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Investments

Did Treasury plan to shortchange Fannie, Freddie investors?

As more layers peel away, a pattern forms

circular inclined plane

A report on TheStreet.com Tuesday focusing on the potential for conflict of interest in Blackstone serving as an advisor to the U.S. Department of Treasury missed a much bigger story.

The Street, which cited Investors Unite as the source for the presentation, didn’t notice that the 2011 presentation in question is a textbook example of the documents that Investors Unite believe will come out in the discovery process that was just granted to plaintiffs in the case of Fairholme v. The United States.

Investors Unite, a coalition of retail investors in the GSEs who have been shut out of the equation since Fannie Mae and Freddie Mae were placed in conservatorship, says that they believe discovery in that case will produce thousands of documents like the 2011 presentation, as well as emails, notes and other records that will show a pattern of intent to keep investors in the GSEs from their share of the profits.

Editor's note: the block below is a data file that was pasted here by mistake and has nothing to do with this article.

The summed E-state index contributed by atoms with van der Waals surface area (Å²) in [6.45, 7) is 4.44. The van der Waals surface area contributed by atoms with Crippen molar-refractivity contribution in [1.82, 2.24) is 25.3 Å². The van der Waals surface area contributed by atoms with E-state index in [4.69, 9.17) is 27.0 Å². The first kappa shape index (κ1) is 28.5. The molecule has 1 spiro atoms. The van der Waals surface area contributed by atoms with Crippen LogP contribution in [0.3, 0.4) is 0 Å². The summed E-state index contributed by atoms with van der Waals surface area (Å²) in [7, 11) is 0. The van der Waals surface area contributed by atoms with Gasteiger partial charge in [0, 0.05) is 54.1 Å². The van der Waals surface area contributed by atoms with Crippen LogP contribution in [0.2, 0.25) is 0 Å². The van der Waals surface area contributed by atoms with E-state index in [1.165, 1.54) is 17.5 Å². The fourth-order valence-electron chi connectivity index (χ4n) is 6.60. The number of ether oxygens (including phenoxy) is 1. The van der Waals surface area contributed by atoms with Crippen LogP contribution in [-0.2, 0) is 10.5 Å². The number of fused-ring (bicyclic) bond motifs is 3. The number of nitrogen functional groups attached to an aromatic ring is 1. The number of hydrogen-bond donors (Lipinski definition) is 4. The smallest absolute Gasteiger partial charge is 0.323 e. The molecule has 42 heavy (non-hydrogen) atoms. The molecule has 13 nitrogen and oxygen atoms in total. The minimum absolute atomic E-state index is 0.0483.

Investors Unite won a major victory just last week when a federal judge ruled that the FHFA could not limit discovery to a mere few months of documents, but rather must provide a wide range that the investor group thinks will show the government has long planned to deny shareholders their rights even after the GSEs were profitable again. (More on Investors Unite and the debate over the future of the GSEs here.)

“Investors Unite welcomes this process, and we're eager to find out whether or not it yields insight into whether the Sweep was an accidental confiscation (did Treasury know the entities would be wildly profitable?) or an intentional one,” Investors Unite said after the story came out.